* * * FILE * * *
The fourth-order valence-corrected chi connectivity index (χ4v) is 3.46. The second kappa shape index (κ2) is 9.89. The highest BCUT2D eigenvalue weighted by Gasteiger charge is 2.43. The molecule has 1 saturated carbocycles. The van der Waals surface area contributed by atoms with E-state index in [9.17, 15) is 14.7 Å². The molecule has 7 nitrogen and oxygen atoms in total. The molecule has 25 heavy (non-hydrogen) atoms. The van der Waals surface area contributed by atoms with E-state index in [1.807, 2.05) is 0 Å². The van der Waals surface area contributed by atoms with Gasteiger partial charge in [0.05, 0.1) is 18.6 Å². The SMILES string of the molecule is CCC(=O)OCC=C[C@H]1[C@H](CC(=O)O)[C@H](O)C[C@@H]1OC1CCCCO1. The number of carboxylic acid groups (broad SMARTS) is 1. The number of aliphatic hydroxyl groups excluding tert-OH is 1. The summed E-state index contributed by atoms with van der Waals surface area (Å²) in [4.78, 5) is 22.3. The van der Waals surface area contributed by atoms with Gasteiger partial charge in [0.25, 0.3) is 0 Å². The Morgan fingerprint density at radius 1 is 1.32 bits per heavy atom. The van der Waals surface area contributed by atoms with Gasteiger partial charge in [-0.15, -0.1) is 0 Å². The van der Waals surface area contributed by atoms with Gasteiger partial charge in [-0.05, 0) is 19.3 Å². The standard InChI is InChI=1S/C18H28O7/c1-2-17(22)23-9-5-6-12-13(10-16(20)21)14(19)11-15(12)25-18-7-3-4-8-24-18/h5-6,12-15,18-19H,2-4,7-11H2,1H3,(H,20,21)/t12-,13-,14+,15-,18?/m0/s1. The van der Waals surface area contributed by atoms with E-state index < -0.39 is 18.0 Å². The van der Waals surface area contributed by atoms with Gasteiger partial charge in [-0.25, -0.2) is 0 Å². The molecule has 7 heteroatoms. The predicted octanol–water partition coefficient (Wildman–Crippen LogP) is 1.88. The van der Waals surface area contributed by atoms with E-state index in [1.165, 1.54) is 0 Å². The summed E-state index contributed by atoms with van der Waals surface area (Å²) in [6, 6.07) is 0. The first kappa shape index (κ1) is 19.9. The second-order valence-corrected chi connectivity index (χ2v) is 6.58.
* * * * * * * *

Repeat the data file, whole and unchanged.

The fourth-order valence-corrected chi connectivity index (χ4v) is 3.46. The second kappa shape index (κ2) is 9.89. The highest BCUT2D eigenvalue weighted by Gasteiger charge is 2.43. The molecule has 1 saturated carbocycles. The van der Waals surface area contributed by atoms with E-state index in [9.17, 15) is 14.7 Å². The molecule has 7 nitrogen and oxygen atoms in total. The molecule has 25 heavy (non-hydrogen) atoms. The van der Waals surface area contributed by atoms with E-state index in [1.807, 2.05) is 0 Å². The van der Waals surface area contributed by atoms with Gasteiger partial charge in [0.05, 0.1) is 18.6 Å². The SMILES string of the molecule is CCC(=O)OCC=C[C@H]1[C@H](CC(=O)O)[C@H](O)C[C@@H]1OC1CCCCO1. The number of carboxylic acid groups (broad SMARTS) is 1. The number of aliphatic hydroxyl groups excluding tert-OH is 1. The summed E-state index contributed by atoms with van der Waals surface area (Å²) in [4.78, 5) is 22.3. The van der Waals surface area contributed by atoms with Gasteiger partial charge in [0.25, 0.3) is 0 Å². The Morgan fingerprint density at radius 1 is 1.32 bits per heavy atom. The van der Waals surface area contributed by atoms with Gasteiger partial charge in [-0.15, -0.1) is 0 Å². The van der Waals surface area contributed by atoms with Gasteiger partial charge in [-0.05, 0) is 19.3 Å². The standard InChI is InChI=1S/C18H28O7/c1-2-17(22)23-9-5-6-12-13(10-16(20)21)14(19)11-15(12)25-18-7-3-4-8-24-18/h5-6,12-15,18-19H,2-4,7-11H2,1H3,(H,20,21)/t12-,13-,14+,15-,18?/m0/s1. The van der Waals surface area contributed by atoms with E-state index < -0.39 is 18.0 Å². The van der Waals surface area contributed by atoms with Gasteiger partial charge in [-0.25, -0.2) is 0 Å². The molecule has 7 heteroatoms. The predicted octanol–water partition coefficient (Wildman–Crippen LogP) is 1.88. The van der Waals surface area contributed by atoms with E-state index in [1.165, 1.54) is 0 Å². The summed E-state index contributed by atoms with van der Waals surface area (Å²) in [6, 6.07) is 0. The first kappa shape index (κ1) is 19.9. The second-order valence-corrected chi connectivity index (χ2v) is 6.58.